# Classical Runge-Kutta Method

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## Proof Technique

Consider the first order ODE:

- $(1): \quad y' = \map f {x, y}$ subject to the initial condition $\map y {x_0} = y_0$

where $\map f {x, y}$ is continuous.

Let $\map y x$ be the particular solution of $(1)$.

For all $n \in \N_{>0}$, we define:

- $x_n = x_{n - 1} + h$

where $h \in \R_{>0}$.

Let the following numbers be calculated:

\(\displaystyle m_1\) | \(=\) | \(\displaystyle h \map f {x_n, y_n}\) | |||||||||||

\(\displaystyle m_2\) | \(=\) | \(\displaystyle h \map f {x_n + \frac h 2, y_n + \frac {m_1} 2}\) | |||||||||||

\(\displaystyle m_3\) | \(=\) | \(\displaystyle h \map f {x_n + \frac h 2, y_n + \frac {m_2} 2}\) | |||||||||||

\(\displaystyle m_4\) | \(=\) | \(\displaystyle h \map f {x_n + h, y_n + m_3}\) |

Then for all $n \in \N_{>0}$ such that $x_n$ is in the domain of $y$:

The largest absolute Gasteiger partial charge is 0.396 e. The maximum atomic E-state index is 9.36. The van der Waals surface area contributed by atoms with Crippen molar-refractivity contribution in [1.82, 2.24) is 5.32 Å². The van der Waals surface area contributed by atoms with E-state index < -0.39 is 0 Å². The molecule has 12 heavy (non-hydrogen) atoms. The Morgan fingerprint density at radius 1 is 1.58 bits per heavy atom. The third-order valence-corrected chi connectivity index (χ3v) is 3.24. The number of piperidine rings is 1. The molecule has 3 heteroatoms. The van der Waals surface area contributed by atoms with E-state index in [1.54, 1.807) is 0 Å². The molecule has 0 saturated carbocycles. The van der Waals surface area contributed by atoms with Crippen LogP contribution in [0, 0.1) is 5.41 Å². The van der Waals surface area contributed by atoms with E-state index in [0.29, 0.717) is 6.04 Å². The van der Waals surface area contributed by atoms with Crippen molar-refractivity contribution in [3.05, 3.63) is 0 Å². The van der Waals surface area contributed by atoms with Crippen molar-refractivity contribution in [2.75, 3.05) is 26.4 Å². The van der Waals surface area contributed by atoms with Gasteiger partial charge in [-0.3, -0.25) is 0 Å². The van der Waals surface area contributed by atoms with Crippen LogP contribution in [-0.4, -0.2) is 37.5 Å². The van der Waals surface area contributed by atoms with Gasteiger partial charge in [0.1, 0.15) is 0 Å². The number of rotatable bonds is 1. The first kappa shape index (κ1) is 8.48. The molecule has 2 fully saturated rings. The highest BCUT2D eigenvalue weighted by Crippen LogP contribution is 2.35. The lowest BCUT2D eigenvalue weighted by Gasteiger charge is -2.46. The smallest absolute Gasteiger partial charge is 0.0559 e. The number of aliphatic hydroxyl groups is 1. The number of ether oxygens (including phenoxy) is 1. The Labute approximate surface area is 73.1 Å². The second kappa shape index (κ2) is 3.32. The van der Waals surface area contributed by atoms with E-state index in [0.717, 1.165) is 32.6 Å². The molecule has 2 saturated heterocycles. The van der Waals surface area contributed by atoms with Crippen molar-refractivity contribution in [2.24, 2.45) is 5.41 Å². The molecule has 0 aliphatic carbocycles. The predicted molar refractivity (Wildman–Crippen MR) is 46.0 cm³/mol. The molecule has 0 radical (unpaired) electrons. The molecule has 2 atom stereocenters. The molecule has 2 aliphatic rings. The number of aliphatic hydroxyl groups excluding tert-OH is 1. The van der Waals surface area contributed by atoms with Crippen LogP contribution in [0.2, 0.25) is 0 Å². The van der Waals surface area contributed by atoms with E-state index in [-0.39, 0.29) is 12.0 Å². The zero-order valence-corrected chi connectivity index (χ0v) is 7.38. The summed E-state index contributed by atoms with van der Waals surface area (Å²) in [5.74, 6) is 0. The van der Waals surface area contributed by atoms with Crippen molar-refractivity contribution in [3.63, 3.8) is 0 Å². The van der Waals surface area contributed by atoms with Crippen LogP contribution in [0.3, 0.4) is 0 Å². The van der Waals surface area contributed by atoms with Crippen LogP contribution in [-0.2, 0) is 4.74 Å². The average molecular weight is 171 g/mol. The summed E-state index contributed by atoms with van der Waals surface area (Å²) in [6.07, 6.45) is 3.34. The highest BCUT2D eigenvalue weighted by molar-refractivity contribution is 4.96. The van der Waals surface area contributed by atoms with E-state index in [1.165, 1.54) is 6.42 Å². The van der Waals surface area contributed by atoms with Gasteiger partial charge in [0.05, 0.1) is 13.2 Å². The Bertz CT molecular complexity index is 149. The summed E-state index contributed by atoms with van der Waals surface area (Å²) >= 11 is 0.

- $y_{n + 1} = y_n + \dfrac 1 6 \paren {m_1 + 2 m_2 + 2 m_3 + m_4}$

is an approximation to $\map y {x_{n + 1} }$.

## Proof

## Also known as

This method is just one member of the family of Runge-Kutta Methods and so is often referred to with more specific names:

**RK4****Classical Runge-Kutta Method**

but usually it is simply known as **the Runge-Kutta method**.

## Source of Name

This entry was named for Carl David Tolmé Runge and Martin Wilhelm Kutta.

## Sources

- 1972: George F. Simmons:
*Differential Equations*... (previous) ... (next): Miscellaneous Problems for Chapter $2$: Appendix $\text{A}$. Numerical Methods - 2008: David Nelson:
*The Penguin Dictionary of Mathematics*(4th ed.) ... (previous) ... (next): Entry:**Runge-Kutta method**(C.D.T. Runge, 1895; W.M. Kutta, 1901)